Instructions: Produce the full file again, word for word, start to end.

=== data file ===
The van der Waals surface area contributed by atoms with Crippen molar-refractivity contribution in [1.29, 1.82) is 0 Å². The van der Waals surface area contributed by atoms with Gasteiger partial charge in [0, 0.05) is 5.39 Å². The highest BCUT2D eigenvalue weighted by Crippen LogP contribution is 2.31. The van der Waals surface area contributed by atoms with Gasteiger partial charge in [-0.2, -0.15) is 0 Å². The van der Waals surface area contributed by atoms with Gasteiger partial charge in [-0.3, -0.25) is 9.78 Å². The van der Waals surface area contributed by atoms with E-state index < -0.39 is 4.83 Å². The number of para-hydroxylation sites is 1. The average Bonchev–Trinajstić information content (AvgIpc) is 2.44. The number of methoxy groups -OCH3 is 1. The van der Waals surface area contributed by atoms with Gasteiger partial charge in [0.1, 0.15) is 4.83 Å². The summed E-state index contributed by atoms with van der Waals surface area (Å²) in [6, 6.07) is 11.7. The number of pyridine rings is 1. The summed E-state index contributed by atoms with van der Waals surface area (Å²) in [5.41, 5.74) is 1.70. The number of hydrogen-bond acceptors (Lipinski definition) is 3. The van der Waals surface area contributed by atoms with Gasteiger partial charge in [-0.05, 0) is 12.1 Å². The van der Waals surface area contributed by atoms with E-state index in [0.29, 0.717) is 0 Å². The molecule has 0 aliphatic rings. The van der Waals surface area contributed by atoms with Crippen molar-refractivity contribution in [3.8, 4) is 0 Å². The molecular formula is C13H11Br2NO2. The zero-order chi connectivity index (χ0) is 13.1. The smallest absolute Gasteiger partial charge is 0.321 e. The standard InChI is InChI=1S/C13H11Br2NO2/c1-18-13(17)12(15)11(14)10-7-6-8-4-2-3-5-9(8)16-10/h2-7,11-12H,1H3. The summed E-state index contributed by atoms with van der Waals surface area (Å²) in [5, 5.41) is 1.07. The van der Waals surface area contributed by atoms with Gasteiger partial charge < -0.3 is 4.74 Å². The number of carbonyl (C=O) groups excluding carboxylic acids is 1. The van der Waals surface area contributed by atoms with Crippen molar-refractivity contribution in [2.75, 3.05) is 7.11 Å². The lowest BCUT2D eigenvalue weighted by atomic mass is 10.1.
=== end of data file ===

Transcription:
The van der Waals surface area contributed by atoms with Crippen molar-refractivity contribution in [1.29, 1.82) is 0 Å². The van der Waals surface area contributed by atoms with Gasteiger partial charge in [0, 0.05) is 5.39 Å². The highest BCUT2D eigenvalue weighted by Crippen LogP contribution is 2.31. The van der Waals surface area contributed by atoms with Gasteiger partial charge in [-0.2, -0.15) is 0 Å². The van der Waals surface area contributed by atoms with Gasteiger partial charge in [-0.3, -0.25) is 9.78 Å². The van der Waals surface area contributed by atoms with E-state index < -0.39 is 4.83 Å². The number of para-hydroxylation sites is 1. The average Bonchev–Trinajstić information content (AvgIpc) is 2.44. The number of methoxy groups -OCH3 is 1. The van der Waals surface area contributed by atoms with Gasteiger partial charge in [0.1, 0.15) is 4.83 Å². The summed E-state index contributed by atoms with van der Waals surface area (Å²) in [6, 6.07) is 11.7. The number of pyridine rings is 1. The summed E-state index contributed by atoms with van der Waals surface area (Å²) in [5.41, 5.74) is 1.70. The number of hydrogen-bond acceptors (Lipinski definition) is 3. The van der Waals surface area contributed by atoms with Gasteiger partial charge in [-0.05, 0) is 12.1 Å². The van der Waals surface area contributed by atoms with E-state index in [0.29, 0.717) is 0 Å². The molecule has 0 aliphatic rings. The van der Waals surface area contributed by atoms with Crippen molar-refractivity contribution in [3.8, 4) is 0 Å². The molecular formula is C13H11Br2NO2. The zero-order chi connectivity index (χ0) is 13.1. The smallest absolute Gasteiger partial charge is 0.321 e. The standard InChI is InChI=1S/C13H11Br2NO2/c1-18-13(17)12(15)11(14)10-7-6-8-4-2-3-5-9(8)16-10/h2-7,11-12H,1H3. The summed E-state index contributed by atoms with van der Waals surface area (Å²) in [5, 5.41) is 1.07. The van der Waals surface area contributed by atoms with Gasteiger partial charge < -0.3 is 4.74 Å². The number of carbonyl (C=O) groups excluding carboxylic acids is 1. The van der Waals surface area contributed by atoms with Crippen molar-refractivity contribution in [2.75, 3.05) is 7.11 Å². The lowest BCUT2D eigenvalue weighted by atomic mass is 10.1.